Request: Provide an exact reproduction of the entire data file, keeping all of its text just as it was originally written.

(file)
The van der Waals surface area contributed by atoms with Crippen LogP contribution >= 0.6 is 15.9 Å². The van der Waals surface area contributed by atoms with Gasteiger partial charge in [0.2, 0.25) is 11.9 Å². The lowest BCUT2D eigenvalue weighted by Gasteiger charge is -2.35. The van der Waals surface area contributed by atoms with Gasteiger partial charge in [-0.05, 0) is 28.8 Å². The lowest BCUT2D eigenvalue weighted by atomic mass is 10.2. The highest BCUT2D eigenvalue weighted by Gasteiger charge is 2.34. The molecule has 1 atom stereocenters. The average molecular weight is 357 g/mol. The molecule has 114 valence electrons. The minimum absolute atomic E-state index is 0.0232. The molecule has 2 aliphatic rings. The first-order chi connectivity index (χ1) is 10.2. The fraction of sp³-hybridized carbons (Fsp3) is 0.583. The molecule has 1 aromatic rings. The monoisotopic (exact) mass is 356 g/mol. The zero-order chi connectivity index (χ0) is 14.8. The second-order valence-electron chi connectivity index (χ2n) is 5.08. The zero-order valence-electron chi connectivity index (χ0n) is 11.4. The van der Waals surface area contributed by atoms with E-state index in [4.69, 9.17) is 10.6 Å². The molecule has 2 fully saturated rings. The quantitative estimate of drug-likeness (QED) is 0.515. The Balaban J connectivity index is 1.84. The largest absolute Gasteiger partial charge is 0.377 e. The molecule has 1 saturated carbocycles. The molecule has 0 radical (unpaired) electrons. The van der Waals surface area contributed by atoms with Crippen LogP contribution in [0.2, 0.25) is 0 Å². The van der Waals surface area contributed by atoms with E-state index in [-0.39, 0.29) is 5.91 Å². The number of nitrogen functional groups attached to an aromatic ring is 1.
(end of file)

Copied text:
The van der Waals surface area contributed by atoms with Crippen LogP contribution >= 0.6 is 15.9 Å². The van der Waals surface area contributed by atoms with Gasteiger partial charge in [0.2, 0.25) is 11.9 Å². The lowest BCUT2D eigenvalue weighted by Gasteiger charge is -2.35. The van der Waals surface area contributed by atoms with Gasteiger partial charge in [-0.05, 0) is 28.8 Å². The lowest BCUT2D eigenvalue weighted by atomic mass is 10.2. The highest BCUT2D eigenvalue weighted by Gasteiger charge is 2.34. The molecule has 1 atom stereocenters. The average molecular weight is 357 g/mol. The molecule has 114 valence electrons. The minimum absolute atomic E-state index is 0.0232. The molecule has 2 aliphatic rings. The first-order chi connectivity index (χ1) is 10.2. The fraction of sp³-hybridized carbons (Fsp3) is 0.583. The molecule has 1 aromatic rings. The monoisotopic (exact) mass is 356 g/mol. The zero-order chi connectivity index (χ0) is 14.8. The second-order valence-electron chi connectivity index (χ2n) is 5.08. The zero-order valence-electron chi connectivity index (χ0n) is 11.4. The van der Waals surface area contributed by atoms with E-state index in [4.69, 9.17) is 10.6 Å². The molecule has 2 fully saturated rings. The quantitative estimate of drug-likeness (QED) is 0.515. The Balaban J connectivity index is 1.84. The largest absolute Gasteiger partial charge is 0.377 e. The molecule has 1 saturated carbocycles. The molecule has 0 radical (unpaired) electrons. The van der Waals surface area contributed by atoms with Crippen LogP contribution in [0.2, 0.25) is 0 Å². The van der Waals surface area contributed by atoms with E-state index in [-0.39, 0.29) is 5.91 Å². The number of nitrogen functional groups attached to an aromatic ring is 1.